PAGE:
REID: No, he's absolutely wrong. I'm neutral in this race, but the most sweeping ethics and lobbying reform in the history in our country was the first bill we took up and I assigned Obama to be the lead person on that. So Karl Rove, as usual, is wrong.

BLITZER: Your son, Rory, has endorsed Hillary Clinton. What if anything should we read from that?

REID: I'm very proud of my son. I have five children. My son is more than 40 years old. I can't tell him what to do. He's involved in this. He's chairman of the Clarke County Commission. He's in a major law firm here. He does what he thinks is right. I'm so happy. All five of my children love politics. So it would be totally wrong for me to tell him he couldn't get involved in an election. And he knows above all else I've stayed out of this. He doesn't get advice from me.

BLITZER: You know these candidates, the Democratic candidates. Very quickly, I'm going to mention all three names. Tell us something we don't know about them. First Barack Obama.

REID: Well, I think if I could just jump a little bit. I think one people don't know about Obama and Clinton is they both, great writers. They are very good. She got a Grammy. He was on "The New York Times" best sellers list for the books they've done. John Edwards, the thing I would say about him is the devotion that he has to his children. A lot of people center on Elizabeth. I had correspondence going with Emma Claire, his little girl. I used to send her presents. He's really focused on the little children. I'm confident the reason is because he lost that boy in an accident.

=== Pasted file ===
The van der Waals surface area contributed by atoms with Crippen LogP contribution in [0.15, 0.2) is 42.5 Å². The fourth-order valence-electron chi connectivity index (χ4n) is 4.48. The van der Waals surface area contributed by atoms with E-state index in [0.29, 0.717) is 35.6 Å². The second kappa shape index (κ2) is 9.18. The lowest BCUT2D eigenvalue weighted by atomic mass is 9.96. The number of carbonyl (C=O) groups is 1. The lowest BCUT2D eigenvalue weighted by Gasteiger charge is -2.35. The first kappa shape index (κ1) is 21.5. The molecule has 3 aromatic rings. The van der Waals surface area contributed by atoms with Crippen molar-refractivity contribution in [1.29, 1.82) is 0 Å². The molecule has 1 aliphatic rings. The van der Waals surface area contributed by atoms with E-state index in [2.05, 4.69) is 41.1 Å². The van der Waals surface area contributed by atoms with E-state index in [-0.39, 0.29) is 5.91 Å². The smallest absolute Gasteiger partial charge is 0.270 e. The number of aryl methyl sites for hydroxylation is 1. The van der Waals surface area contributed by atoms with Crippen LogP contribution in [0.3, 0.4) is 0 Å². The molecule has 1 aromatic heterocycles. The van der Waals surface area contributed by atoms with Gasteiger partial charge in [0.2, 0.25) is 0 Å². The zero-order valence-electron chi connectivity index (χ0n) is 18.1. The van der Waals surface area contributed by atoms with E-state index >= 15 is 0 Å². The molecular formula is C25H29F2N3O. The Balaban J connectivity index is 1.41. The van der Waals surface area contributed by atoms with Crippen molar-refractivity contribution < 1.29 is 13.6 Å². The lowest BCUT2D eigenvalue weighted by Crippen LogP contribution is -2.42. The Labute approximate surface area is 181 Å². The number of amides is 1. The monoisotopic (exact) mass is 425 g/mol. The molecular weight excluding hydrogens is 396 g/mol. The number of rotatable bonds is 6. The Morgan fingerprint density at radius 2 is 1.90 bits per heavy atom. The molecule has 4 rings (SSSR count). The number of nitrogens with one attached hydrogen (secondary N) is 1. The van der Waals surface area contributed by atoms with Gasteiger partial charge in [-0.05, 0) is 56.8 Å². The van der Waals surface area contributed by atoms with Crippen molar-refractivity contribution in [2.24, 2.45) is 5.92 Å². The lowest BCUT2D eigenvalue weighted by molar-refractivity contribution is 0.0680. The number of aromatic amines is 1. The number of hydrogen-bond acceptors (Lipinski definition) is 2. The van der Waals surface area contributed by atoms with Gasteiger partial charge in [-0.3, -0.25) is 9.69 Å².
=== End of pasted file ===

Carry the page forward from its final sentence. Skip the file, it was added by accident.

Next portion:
But most people see him with Elizabeth all the time, but it's his children. So those three senators, that's what I would say about them.

BLITZER: And you like all three of them? You've got a big race coming up in ...

REID: Wolf, I don't like them. I admire, respect, and I hope this doesn't sound too maudlin, but I love them. They are great individuals and any one of them have been wonderful senators. They would be tremendously good in the white house..

BLITZER: Senator leader Harry Reid, good luck with your caucus out there. The caucuses in Nevada. It's a new operation for you, but we'll be watching it. It could be very, very exciting. Appreciate you joining us.

REID: You bet, Wolf.

BLITZER: John Kerry chose John Edwards to be his running mate back in 2004. But this year Kerry is endorsing somebody else. We have more details on this part of the story. How important is the support for Barack Obama? Jack Cafferty has asked you that question. Your e-mail is coming up.

Plus his lips say no, but his actions say maybe. New signs that New York City Mayor Michael Bloomberg may run for president. Stay with us. You're in THE SITUATION ROOM.


BLITZER: Check back with Jack Cafferty. He has the "Cafferty File."